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During World Breastfeeding Week, WHO Focuses on Infant Formula Marketing

Posted on Aug 05, 2013 by Ailee Slater ()  | Tags: baby formula, breast milk, breastfeeding, infant health, the International Code of Marketing Breast-milk Substitutes, WHO, World Breastfeeding Week, World Health Organization

From August 1st to August 7th every year, the World Health Organization spearheads celebrations of World Breastfeeding Week. During this year's World Breastfeeding Week, going on now, WHO has chosen to put special emphasis one health issue in particular: the marketing of infant formula and other breast milk substitutes.

WHO is concerned about breast milk substitutes, because formulas are, in fact, not a very good substitute for breast milk; certainly not during the first six months of an infant's life. Myriad studies have shown that babes given breast milk - and only breast milk - for the first half year are healthier than babies given formula or a combination of formula and breast milk. In fact, studies have even shown that feeding a young infant exclusively breast milk produces health benefits later in life as well - WHO reports that breast milk-fed infants will have reduced risk of obesity and diabetes as adults, and may even perform better on intelligence tests.

But despite the health benefits of exclusive breastfeeding, many infants are given substitutes alongside or in place of breast milk. WHO researchers estimate that around the world, only 39 percent of infants are exclusively breastfed during the first six months. So, why are so many new parents relying on infant formulas?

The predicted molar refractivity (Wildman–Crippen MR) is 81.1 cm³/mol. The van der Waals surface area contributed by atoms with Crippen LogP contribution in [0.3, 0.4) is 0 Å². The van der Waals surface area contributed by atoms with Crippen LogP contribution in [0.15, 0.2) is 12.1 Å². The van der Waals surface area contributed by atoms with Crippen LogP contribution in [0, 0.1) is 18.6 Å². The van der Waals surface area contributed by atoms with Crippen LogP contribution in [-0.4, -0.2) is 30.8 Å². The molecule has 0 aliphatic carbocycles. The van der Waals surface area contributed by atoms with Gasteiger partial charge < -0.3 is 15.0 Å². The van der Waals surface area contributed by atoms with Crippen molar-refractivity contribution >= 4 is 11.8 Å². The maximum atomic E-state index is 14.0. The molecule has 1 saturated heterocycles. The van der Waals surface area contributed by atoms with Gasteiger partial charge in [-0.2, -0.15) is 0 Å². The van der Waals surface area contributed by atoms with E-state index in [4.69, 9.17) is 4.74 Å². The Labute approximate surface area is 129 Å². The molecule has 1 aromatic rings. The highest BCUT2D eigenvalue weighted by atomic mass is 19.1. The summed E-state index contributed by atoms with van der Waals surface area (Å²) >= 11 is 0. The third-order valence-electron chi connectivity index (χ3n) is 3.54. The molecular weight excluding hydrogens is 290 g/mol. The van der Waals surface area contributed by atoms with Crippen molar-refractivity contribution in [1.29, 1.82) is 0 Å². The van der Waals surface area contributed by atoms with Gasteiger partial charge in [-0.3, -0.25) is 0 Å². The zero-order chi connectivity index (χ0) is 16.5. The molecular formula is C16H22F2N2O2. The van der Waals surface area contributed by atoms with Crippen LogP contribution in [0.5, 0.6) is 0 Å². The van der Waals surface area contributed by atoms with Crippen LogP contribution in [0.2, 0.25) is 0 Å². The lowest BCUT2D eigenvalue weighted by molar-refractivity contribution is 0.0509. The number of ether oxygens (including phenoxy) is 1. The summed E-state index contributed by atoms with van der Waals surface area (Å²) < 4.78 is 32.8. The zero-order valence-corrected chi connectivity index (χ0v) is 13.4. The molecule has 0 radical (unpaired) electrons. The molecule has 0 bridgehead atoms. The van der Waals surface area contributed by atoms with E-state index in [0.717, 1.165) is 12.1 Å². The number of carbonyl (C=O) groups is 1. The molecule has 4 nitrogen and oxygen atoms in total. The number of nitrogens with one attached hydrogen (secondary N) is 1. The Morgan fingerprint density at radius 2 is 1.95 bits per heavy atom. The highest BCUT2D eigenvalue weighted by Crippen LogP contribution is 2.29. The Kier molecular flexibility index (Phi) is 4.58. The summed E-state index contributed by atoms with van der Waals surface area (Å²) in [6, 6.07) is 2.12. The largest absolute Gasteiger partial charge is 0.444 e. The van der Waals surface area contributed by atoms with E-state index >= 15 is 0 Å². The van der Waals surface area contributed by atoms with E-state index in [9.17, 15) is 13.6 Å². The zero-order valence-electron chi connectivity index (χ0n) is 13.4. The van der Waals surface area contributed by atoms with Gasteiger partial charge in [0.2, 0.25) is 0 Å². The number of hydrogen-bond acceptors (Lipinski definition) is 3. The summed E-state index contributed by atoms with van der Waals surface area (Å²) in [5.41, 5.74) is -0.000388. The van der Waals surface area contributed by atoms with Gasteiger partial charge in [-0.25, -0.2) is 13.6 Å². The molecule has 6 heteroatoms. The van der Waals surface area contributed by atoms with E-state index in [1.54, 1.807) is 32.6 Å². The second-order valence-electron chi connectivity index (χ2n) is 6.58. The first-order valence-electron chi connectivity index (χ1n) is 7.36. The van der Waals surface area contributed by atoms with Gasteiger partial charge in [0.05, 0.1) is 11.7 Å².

To begin, babies fed on breast milk need to eat more often than babies fed on formula. For working women, or women who have other personal or familial responsibilities, such a demanding timetable may be impossible to arrange. Also, breastfeeding can be uncomfortable, and some women may prefer to forgo nursing due to soreness or painful breast tissue. Of course, a lack of information can also influence a mother to forgo breast feeding - without the proper education and support, she may feel that she is nursing the baby incorrectly, or that the baby is not getting enough nutrition from her milk alone, and therefore will choose to use a baby formula instead.

However, there is one more reason that women may be choosing infant formula over breast milk - advertising campaigns from formula manufacturers. And this year, during World Breastfeeding Week, WHO hopes to draw attention to these marketing practices which may be influencing women's decision to not exclusively breastfeed.

A report published last month by WHO, in anticipation of World Breastfeeding Week, pointed out that a mere 19 percent of the nearly 200 countries surveyed were following the International Code of Marketing of Breast-milk Substitutes. The Code, created in 1981,  includes a number of criteria that countries are encouraged to follow with regards to advertising breast milk substitutes; for example:

  • The advertising of breast milk substitutes should be prohibited

  • Free samples of substitutes should never be distributed

  • Gifts from infant formula companies to health care workers should be disallowed

  • Breast milk substitute products should carry a packaging label informing consumers about the superior benefits of breast milk